by Anna M. Clark
Twelve years ago I bought a book called How to Start a Home-Based Writing Business. Still not sure what moved me to do it. Until that time, I had put little thought and even less action into writing or, for that matter, building a business. The decade that followed was fraught with the ups and downs of leaving corporate America for the great unknown of entrepreneurship. But the spine of the shelved book remained a clarion call of a possibility that I might explore someday.
Someday came in 2006. Four years later, I’m a published author and featured blogger and I still haven’t opened that book. Some things are best learned by doing. So, based on my experience, here are ten essentials for carving out a career as a writer:
1.Write. J.K Rowling, the world’s first billionaire author, has been writing since she was six. Harry Potter was an “overnight” success that was two decades in the making. It takes years to find your voice. If you haven’t been consistent, you have a fantastic excuse for not being an instant hit. Begin by writing what you know even if you think it’ll be boring. Nobody has to see your first drafts. Besides, you have to grease the wheels and turn out some rubbish before the good stuff can flow.
2. Start a blog. With WordPress, building an online presence is simple and free. Many an author has been published on the strength of her blog following and content. Social media guru Seth Godin explains, “Your book should be a souvenir from the trip.” Think of your blog as the travelogue in which you chronicle your adventures along the way. From an organizational standpoint, your blog is the hub of your communications platform. It’s also place to store videos, sell books and e-books, and link to your articles.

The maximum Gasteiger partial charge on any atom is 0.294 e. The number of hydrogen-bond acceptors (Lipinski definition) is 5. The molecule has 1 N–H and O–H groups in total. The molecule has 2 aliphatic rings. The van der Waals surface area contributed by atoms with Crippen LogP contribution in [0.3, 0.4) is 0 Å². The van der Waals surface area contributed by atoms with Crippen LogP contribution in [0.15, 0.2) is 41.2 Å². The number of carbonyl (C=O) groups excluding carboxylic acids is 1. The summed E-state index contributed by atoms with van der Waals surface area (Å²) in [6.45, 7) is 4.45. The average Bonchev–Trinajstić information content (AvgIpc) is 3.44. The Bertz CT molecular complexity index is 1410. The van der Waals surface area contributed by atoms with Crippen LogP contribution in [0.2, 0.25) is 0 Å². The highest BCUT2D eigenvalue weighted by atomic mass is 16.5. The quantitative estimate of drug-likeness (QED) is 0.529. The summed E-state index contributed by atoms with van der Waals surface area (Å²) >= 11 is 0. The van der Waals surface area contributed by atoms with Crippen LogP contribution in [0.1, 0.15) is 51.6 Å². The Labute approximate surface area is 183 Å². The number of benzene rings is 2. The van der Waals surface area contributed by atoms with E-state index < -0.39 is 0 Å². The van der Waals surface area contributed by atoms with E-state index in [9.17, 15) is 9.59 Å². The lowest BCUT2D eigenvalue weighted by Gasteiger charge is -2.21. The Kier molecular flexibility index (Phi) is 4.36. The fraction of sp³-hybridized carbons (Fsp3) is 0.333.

3. Make friends with other writers. Get several writer buddies to act as sounding boards. Add them to your blog roll and ask them to link to your blog, too. This will improve your SEO and bolster name recognition. This support network will also help you stay connected and motivate you when it seems like nobody else is reading your stuff.
4. Share your posts on Facebook. I didn’t think my friends would be into my stories about electric vehicles, but some of them surprised me. When I started to write about faith and other more personal things, I noticed I got some new people responding. People don’t care what you know until they know that you care, so let them know you care by responding and engaging in conversation. For every one that comments, many more will not. That doesn’t mean they aren’t listening.
5. Network with similar thinkers. Comment on their blogs. Join social networking sites related to your field.
6. Get on Twitter. Imagine wandering into a room blindfolded and you are supposed to find common ground with folks after exchanging about 10 words. Sounds impossible, but with links to your blogs, you can build a community of like-minded acquaintances. Warning, you may hate Twitter at first. You may not even like it the second time. After that it becomes indispensible for attracting new readers.